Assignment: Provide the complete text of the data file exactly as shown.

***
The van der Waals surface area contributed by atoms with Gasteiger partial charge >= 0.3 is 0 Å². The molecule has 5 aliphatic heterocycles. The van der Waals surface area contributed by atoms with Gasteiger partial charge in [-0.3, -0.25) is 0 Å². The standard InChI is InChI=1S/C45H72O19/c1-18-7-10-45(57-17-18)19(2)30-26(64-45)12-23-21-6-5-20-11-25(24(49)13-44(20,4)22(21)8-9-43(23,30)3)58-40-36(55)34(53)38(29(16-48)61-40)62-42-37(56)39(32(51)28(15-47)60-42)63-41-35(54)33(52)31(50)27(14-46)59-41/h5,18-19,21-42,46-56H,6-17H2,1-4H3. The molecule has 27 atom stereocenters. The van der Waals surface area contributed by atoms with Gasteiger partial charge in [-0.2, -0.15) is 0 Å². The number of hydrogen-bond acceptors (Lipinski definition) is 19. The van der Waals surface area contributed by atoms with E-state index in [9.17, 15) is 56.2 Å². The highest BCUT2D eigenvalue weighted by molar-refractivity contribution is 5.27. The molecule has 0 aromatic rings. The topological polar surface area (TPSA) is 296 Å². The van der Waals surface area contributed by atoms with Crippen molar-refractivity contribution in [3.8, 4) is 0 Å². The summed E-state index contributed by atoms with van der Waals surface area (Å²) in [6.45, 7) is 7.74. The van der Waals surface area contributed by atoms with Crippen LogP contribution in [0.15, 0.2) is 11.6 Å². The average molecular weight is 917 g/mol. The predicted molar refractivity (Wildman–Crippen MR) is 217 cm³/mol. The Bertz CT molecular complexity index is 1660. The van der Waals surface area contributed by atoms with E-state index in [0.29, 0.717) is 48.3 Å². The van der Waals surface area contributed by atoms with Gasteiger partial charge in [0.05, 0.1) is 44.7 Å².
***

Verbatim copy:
The van der Waals surface area contributed by atoms with Gasteiger partial charge >= 0.3 is 0 Å². The molecule has 5 aliphatic heterocycles. The van der Waals surface area contributed by atoms with Gasteiger partial charge in [-0.3, -0.25) is 0 Å². The standard InChI is InChI=1S/C45H72O19/c1-18-7-10-45(57-17-18)19(2)30-26(64-45)12-23-21-6-5-20-11-25(24(49)13-44(20,4)22(21)8-9-43(23,30)3)58-40-36(55)34(53)38(29(16-48)61-40)62-42-37(56)39(32(51)28(15-47)60-42)63-41-35(54)33(52)31(50)27(14-46)59-41/h5,18-19,21-42,46-56H,6-17H2,1-4H3. The molecule has 27 atom stereocenters. The van der Waals surface area contributed by atoms with Gasteiger partial charge in [-0.2, -0.15) is 0 Å². The number of hydrogen-bond acceptors (Lipinski definition) is 19. The van der Waals surface area contributed by atoms with E-state index in [9.17, 15) is 56.2 Å². The highest BCUT2D eigenvalue weighted by molar-refractivity contribution is 5.27. The molecule has 0 aromatic rings. The topological polar surface area (TPSA) is 296 Å². The van der Waals surface area contributed by atoms with Crippen molar-refractivity contribution in [3.8, 4) is 0 Å². The summed E-state index contributed by atoms with van der Waals surface area (Å²) in [6.45, 7) is 7.74. The van der Waals surface area contributed by atoms with Crippen LogP contribution in [0.15, 0.2) is 11.6 Å². The average molecular weight is 917 g/mol. The predicted molar refractivity (Wildman–Crippen MR) is 217 cm³/mol. The Bertz CT molecular complexity index is 1660. The van der Waals surface area contributed by atoms with E-state index in [0.29, 0.717) is 48.3 Å². The van der Waals surface area contributed by atoms with Gasteiger partial charge in [0.05, 0.1) is 44.7 Å².